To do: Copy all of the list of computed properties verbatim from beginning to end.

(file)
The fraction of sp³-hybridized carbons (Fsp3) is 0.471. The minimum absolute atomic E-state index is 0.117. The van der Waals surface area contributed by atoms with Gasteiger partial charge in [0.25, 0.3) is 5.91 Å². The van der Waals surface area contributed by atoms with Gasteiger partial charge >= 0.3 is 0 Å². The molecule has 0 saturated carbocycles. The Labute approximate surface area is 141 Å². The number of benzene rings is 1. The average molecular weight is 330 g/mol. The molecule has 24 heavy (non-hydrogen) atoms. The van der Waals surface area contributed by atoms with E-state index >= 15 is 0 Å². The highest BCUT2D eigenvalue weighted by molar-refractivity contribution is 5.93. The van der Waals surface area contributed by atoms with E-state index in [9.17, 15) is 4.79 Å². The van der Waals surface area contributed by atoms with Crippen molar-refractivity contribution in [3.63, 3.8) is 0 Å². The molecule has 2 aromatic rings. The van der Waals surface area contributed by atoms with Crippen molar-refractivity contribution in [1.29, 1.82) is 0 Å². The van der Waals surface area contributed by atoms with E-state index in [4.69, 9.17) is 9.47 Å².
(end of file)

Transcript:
The fraction of sp³-hybridized carbons (Fsp3) is 0.471. The minimum absolute atomic E-state index is 0.117. The van der Waals surface area contributed by atoms with Gasteiger partial charge in [0.25, 0.3) is 5.91 Å². The van der Waals surface area contributed by atoms with Gasteiger partial charge >= 0.3 is 0 Å². The molecule has 0 saturated carbocycles. The Labute approximate surface area is 141 Å². The number of benzene rings is 1. The average molecular weight is 330 g/mol. The molecule has 24 heavy (non-hydrogen) atoms. The van der Waals surface area contributed by atoms with E-state index >= 15 is 0 Å². The highest BCUT2D eigenvalue weighted by molar-refractivity contribution is 5.93. The van der Waals surface area contributed by atoms with E-state index in [9.17, 15) is 4.79 Å². The van der Waals surface area contributed by atoms with Crippen molar-refractivity contribution in [3.63, 3.8) is 0 Å². The molecule has 2 aromatic rings. The van der Waals surface area contributed by atoms with Crippen molar-refractivity contribution in [1.29, 1.82) is 0 Å². The van der Waals surface area contributed by atoms with E-state index in [4.69, 9.17) is 9.47 Å².